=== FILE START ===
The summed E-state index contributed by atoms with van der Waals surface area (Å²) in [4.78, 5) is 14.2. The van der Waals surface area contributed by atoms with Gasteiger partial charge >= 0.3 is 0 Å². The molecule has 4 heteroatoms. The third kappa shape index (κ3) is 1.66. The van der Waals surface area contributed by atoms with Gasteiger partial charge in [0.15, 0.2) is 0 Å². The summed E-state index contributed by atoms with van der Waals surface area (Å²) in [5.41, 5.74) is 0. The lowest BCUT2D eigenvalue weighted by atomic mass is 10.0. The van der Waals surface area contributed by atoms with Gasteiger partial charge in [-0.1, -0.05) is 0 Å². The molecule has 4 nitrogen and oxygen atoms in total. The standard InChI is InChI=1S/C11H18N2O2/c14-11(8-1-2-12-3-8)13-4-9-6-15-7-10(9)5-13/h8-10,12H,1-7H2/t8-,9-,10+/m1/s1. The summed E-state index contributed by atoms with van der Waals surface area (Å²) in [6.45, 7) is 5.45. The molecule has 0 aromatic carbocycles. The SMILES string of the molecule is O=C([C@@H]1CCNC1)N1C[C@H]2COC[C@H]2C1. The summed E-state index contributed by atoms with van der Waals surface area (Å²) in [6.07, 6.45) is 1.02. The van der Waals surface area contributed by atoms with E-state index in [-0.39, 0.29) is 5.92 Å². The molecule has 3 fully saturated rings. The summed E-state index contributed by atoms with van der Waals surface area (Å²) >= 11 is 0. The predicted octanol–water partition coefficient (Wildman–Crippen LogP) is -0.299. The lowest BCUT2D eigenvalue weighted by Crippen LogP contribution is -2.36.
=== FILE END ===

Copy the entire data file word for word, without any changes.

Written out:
The summed E-state index contributed by atoms with van der Waals surface area (Å²) in [4.78, 5) is 14.2. The van der Waals surface area contributed by atoms with Gasteiger partial charge >= 0.3 is 0 Å². The molecule has 4 heteroatoms. The third kappa shape index (κ3) is 1.66. The van der Waals surface area contributed by atoms with Gasteiger partial charge in [0.15, 0.2) is 0 Å². The summed E-state index contributed by atoms with van der Waals surface area (Å²) in [5.41, 5.74) is 0. The lowest BCUT2D eigenvalue weighted by atomic mass is 10.0. The van der Waals surface area contributed by atoms with Gasteiger partial charge in [-0.1, -0.05) is 0 Å². The molecule has 4 nitrogen and oxygen atoms in total. The standard InChI is InChI=1S/C11H18N2O2/c14-11(8-1-2-12-3-8)13-4-9-6-15-7-10(9)5-13/h8-10,12H,1-7H2/t8-,9-,10+/m1/s1. The summed E-state index contributed by atoms with van der Waals surface area (Å²) in [6.45, 7) is 5.45. The molecule has 0 aromatic carbocycles. The SMILES string of the molecule is O=C([C@@H]1CCNC1)N1C[C@H]2COC[C@H]2C1. The summed E-state index contributed by atoms with van der Waals surface area (Å²) in [6.07, 6.45) is 1.02. The van der Waals surface area contributed by atoms with E-state index in [-0.39, 0.29) is 5.92 Å². The molecule has 3 fully saturated rings. The summed E-state index contributed by atoms with van der Waals surface area (Å²) >= 11 is 0. The predicted octanol–water partition coefficient (Wildman–Crippen LogP) is -0.299. The lowest BCUT2D eigenvalue weighted by Crippen LogP contribution is -2.36.